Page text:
KonMari step 1: start with the vision
Tidying isn’t about tidying. It’s about having the life you want; not wasting time looking through clutter for what you need or getting grumpy as you trip over more shoes.
There is a mistaken idea that Marie Kondo’s approach is about minimising or limiting. In fact it’s about your vision of the person you are becoming.
My version: I agree!
The options in art are endless and extensive. That’s partly why we collect so much stuff – for inspiration, for future projects; just in case.
Being an artist isn’t about doing it ALL, it’s about making choices. Is that hard? Of course it can be. But this is good practice! If you can make decisions about the objects you are keeping then decisions which help progress your art work will follow on more easily.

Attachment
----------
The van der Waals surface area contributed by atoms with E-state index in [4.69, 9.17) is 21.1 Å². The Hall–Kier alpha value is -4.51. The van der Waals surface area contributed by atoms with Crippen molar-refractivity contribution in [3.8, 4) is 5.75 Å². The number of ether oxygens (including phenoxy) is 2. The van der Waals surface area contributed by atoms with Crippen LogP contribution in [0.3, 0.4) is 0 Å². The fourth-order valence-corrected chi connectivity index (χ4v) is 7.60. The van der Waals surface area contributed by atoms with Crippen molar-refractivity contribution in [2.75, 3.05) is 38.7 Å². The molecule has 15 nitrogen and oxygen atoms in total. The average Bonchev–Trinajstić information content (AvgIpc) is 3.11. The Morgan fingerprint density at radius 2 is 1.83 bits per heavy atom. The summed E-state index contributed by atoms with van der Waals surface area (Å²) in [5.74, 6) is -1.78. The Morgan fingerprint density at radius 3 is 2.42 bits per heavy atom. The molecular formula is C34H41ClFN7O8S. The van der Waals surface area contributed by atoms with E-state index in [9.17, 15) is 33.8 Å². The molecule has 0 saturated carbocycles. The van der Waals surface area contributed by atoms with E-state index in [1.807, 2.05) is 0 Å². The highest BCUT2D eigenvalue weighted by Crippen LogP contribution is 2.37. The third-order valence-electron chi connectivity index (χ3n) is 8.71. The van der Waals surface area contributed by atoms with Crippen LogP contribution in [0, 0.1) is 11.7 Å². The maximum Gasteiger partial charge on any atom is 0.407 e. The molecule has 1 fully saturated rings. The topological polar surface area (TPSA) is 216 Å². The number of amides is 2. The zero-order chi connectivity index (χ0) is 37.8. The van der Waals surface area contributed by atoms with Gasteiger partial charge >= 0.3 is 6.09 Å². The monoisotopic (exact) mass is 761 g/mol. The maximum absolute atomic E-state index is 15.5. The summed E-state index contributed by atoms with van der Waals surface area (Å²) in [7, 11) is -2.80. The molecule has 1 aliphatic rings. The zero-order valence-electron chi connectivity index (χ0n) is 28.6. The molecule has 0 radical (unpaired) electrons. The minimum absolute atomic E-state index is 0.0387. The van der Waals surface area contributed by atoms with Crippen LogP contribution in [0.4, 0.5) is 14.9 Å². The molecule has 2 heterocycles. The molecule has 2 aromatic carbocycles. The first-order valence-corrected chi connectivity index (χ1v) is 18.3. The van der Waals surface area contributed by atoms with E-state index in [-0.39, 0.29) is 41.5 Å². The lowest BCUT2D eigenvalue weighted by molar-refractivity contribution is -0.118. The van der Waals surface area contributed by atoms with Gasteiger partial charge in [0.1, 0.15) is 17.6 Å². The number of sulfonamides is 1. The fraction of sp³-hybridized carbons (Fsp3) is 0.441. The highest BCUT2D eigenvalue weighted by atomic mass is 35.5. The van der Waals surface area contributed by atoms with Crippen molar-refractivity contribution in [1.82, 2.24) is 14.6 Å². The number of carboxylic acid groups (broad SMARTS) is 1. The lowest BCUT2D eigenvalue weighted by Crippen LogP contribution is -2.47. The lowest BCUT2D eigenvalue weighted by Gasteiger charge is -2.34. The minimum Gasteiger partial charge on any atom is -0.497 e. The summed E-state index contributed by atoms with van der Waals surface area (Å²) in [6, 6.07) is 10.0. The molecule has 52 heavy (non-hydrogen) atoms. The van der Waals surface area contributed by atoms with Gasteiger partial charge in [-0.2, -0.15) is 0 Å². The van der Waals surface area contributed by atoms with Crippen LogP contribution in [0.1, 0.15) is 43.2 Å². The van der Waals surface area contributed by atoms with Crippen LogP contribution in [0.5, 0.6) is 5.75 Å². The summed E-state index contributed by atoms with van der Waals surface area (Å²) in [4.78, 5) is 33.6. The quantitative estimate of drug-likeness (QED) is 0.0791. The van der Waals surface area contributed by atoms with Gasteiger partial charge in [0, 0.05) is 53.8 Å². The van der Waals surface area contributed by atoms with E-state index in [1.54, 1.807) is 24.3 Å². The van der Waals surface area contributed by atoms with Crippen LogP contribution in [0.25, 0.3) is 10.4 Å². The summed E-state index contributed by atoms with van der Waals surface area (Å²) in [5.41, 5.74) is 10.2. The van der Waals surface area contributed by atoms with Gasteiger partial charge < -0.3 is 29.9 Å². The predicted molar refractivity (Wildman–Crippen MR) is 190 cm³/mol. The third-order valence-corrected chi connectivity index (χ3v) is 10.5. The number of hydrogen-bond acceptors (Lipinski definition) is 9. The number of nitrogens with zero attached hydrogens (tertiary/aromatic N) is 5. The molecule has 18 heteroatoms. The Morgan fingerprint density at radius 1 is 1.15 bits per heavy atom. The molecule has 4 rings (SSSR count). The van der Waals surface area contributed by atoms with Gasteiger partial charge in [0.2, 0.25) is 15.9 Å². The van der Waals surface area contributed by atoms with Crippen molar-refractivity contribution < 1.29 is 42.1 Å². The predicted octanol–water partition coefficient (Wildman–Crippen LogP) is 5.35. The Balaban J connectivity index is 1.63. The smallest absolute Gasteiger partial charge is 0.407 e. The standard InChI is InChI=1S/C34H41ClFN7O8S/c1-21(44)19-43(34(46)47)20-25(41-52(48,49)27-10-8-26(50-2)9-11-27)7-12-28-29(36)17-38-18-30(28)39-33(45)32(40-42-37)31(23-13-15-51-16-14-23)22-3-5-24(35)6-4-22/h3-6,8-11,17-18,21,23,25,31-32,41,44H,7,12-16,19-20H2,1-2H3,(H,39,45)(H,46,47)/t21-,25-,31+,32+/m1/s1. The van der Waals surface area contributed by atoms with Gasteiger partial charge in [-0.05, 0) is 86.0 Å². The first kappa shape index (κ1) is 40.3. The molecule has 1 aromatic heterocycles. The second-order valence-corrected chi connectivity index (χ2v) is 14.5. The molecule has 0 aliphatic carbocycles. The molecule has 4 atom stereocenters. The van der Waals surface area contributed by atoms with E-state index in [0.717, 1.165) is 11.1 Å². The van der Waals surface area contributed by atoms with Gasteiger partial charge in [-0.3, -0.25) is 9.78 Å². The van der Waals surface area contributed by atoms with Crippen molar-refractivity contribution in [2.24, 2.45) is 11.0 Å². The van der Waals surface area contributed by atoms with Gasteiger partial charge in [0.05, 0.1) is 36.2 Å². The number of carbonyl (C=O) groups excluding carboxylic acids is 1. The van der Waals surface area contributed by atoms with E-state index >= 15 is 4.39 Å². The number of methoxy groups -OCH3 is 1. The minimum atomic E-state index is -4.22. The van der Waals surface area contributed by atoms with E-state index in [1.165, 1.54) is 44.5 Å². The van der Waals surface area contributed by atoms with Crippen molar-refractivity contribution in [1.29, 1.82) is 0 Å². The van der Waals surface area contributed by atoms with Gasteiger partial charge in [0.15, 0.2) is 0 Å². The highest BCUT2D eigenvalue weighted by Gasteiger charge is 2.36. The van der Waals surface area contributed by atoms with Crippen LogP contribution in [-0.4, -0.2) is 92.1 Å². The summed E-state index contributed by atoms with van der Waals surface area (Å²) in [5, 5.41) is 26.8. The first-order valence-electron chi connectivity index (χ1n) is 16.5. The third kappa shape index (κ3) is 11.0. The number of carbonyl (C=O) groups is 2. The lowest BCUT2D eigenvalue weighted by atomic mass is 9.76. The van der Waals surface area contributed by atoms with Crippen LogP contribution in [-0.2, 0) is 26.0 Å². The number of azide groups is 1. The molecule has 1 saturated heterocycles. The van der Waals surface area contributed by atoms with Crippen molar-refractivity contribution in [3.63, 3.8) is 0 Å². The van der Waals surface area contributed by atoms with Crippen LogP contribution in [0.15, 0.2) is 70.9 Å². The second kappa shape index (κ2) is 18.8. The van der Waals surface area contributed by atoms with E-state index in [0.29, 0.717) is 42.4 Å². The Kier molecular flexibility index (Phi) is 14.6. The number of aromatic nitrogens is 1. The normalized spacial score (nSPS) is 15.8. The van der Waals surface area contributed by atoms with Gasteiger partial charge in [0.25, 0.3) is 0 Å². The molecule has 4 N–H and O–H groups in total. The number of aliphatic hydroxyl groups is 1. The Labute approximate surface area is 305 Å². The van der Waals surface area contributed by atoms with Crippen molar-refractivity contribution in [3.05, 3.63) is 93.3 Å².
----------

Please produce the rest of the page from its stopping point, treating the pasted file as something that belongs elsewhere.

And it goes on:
I recommend creating a mood board for your art. You can find how to do this here. I also spend time setting some intentions for my upcoming work. The main question I ask is “What am I interested in bringing to my artwork this time?”
Think about the artists you admire. Can you visualise the kind of artist you want to become? What kind of projects will stretch you and excite you? How would your space have to change to accommodate this? Write these down until you have a sense of what you would like to move towards. Keeping your ideas forward looking rather than backward looking is a key realisation that has helped me.
Use the pinboard or a notebook or whatever works for you. Knowing why you need some clear creative space – and what you intend to create within it will help.